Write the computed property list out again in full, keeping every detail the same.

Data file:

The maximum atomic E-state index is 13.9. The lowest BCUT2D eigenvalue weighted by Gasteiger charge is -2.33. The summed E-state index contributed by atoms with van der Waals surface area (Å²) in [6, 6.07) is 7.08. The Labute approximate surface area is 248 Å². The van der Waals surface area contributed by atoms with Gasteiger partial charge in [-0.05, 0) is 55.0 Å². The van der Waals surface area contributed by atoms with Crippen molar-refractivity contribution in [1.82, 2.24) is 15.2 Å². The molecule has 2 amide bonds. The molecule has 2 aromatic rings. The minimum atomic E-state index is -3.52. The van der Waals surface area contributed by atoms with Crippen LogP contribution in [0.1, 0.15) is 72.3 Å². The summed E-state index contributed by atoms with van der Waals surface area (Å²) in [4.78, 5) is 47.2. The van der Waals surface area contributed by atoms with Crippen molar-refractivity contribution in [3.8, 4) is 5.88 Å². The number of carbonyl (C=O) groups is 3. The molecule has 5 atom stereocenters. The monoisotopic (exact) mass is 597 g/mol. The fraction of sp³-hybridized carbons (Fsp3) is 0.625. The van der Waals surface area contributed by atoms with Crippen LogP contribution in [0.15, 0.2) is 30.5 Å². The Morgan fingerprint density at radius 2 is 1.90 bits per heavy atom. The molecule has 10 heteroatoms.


The maximum atomic E-state index is 13.9. The lowest BCUT2D eigenvalue weighted by Gasteiger charge is -2.33. The summed E-state index contributed by atoms with van der Waals surface area (Å²) in [6, 6.07) is 7.08. The Labute approximate surface area is 248 Å². The van der Waals surface area contributed by atoms with Gasteiger partial charge in [-0.05, 0) is 55.0 Å². The van der Waals surface area contributed by atoms with Crippen molar-refractivity contribution in [1.82, 2.24) is 15.2 Å². The molecule has 2 amide bonds. The molecule has 2 aromatic rings. The minimum atomic E-state index is -3.52. The van der Waals surface area contributed by atoms with Crippen LogP contribution in [0.1, 0.15) is 72.3 Å². The summed E-state index contributed by atoms with van der Waals surface area (Å²) in [4.78, 5) is 47.2. The van der Waals surface area contributed by atoms with Crippen molar-refractivity contribution in [3.8, 4) is 5.88 Å². The number of carbonyl (C=O) groups is 3. The molecule has 5 atom stereocenters. The monoisotopic (exact) mass is 597 g/mol. The fraction of sp³-hybridized carbons (Fsp3) is 0.625. The van der Waals surface area contributed by atoms with Crippen LogP contribution in [0.15, 0.2) is 30.5 Å². The Morgan fingerprint density at radius 2 is 1.90 bits per heavy atom. The molecule has 10 heteroatoms.